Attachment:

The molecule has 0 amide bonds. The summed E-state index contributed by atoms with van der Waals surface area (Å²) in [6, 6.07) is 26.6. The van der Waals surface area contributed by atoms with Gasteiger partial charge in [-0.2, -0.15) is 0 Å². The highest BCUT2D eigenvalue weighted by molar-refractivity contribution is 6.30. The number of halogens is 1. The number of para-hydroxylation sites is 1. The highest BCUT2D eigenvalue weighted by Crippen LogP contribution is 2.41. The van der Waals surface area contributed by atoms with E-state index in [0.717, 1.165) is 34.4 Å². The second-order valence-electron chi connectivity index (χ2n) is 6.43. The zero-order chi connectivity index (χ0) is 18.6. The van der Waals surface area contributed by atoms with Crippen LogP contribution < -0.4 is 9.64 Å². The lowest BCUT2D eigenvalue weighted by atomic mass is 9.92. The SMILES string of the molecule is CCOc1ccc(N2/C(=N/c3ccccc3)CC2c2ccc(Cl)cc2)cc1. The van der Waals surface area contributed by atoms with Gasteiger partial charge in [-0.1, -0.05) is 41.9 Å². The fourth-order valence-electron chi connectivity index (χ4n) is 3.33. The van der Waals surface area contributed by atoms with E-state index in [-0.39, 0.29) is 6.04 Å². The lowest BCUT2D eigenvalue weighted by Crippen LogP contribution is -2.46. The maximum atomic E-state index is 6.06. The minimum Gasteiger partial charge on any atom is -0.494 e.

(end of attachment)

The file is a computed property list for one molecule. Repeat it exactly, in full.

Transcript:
The molecule has 0 amide bonds. The summed E-state index contributed by atoms with van der Waals surface area (Å²) in [6, 6.07) is 26.6. The van der Waals surface area contributed by atoms with Gasteiger partial charge in [-0.2, -0.15) is 0 Å². The highest BCUT2D eigenvalue weighted by molar-refractivity contribution is 6.30. The number of halogens is 1. The number of para-hydroxylation sites is 1. The highest BCUT2D eigenvalue weighted by Crippen LogP contribution is 2.41. The van der Waals surface area contributed by atoms with E-state index in [0.717, 1.165) is 34.4 Å². The second-order valence-electron chi connectivity index (χ2n) is 6.43. The zero-order chi connectivity index (χ0) is 18.6. The van der Waals surface area contributed by atoms with Crippen LogP contribution < -0.4 is 9.64 Å². The lowest BCUT2D eigenvalue weighted by atomic mass is 9.92. The SMILES string of the molecule is CCOc1ccc(N2/C(=N/c3ccccc3)CC2c2ccc(Cl)cc2)cc1. The van der Waals surface area contributed by atoms with Gasteiger partial charge in [-0.1, -0.05) is 41.9 Å². The fourth-order valence-electron chi connectivity index (χ4n) is 3.33. The van der Waals surface area contributed by atoms with E-state index in [-0.39, 0.29) is 6.04 Å². The lowest BCUT2D eigenvalue weighted by Crippen LogP contribution is -2.46. The maximum atomic E-state index is 6.06. The minimum Gasteiger partial charge on any atom is -0.494 e.